(62b) Development of Antioxidant Polymeric Nanoparticles for the Suppression of Doxorubicin Mediated Vascular Chemotoxicity

Authors: 
Wattamwar, P. - Presenter, University of Kentucky
Anderson, K. W. - Presenter, University of Kentucky
Dziubla, T. D. - Presenter, University of Kentucky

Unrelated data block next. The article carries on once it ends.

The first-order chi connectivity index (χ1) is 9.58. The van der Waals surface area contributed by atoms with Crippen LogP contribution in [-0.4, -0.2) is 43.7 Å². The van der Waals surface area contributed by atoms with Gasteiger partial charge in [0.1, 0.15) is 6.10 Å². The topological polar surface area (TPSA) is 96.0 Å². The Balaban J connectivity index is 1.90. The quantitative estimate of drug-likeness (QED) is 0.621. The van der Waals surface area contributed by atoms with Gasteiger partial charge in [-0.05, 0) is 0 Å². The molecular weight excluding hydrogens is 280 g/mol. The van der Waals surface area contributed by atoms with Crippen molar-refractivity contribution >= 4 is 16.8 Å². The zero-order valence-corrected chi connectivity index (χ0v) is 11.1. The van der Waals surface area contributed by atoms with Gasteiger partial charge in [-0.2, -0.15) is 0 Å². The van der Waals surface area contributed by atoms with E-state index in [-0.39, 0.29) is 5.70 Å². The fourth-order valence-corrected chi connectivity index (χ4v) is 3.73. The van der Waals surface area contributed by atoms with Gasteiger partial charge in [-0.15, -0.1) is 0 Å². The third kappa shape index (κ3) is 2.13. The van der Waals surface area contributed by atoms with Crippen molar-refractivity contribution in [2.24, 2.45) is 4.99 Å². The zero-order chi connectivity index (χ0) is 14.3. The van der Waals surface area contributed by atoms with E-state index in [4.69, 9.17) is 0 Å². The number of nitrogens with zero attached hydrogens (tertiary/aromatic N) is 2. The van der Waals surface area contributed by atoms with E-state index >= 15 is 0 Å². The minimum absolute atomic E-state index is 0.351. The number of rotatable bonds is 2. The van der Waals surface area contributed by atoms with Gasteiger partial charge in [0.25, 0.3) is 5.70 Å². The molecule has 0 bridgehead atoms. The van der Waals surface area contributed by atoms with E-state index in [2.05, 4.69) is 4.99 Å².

The maximum tolerable dose of of chemotherapeutics is primarily limited by the toxic side effects caused by non-specific accumulation of drug in healthy tissue. While drug targeting can reduce this nonspecific accumulation, even the best targeting systems still have >80-90% of drug end up outside the tumor. As such, active targeting combined with a method to suppress toxicity in healthy tissue may provide a means of improving treatment outcomes by allowing greater doses of chemotherapeutic to be used. Doxorubicin (DOX) is a chemotherapeutic agent which can generate reactive oxygen species (ROS) that can induce cell death. The hypothesis of this study is that antioxidant polymeric nanoparticles (AoP NPs) delivered concurrently with DOX will reduce apparent DOX toxicity in non-cancerous cells. To evaluate this hypothesis, various antioxidants were evaluated as chemoprotectants against DOX in Human Umbilical Vein Endothelial Cells (HUVEC). Depending on the antioxidant used and its concentration, it was found that it can function as either an antioxidant or pro-oxidant. In the presence of antioxidant, IC50 of DOX was found to be 0.200 &muM with 1mM Trolox, and 1.219 &muM with 1mM vitamin E (liposomes), which were lower and higher, respectively, than that of DOX with no antioxidant, IC50=0.315 &muM.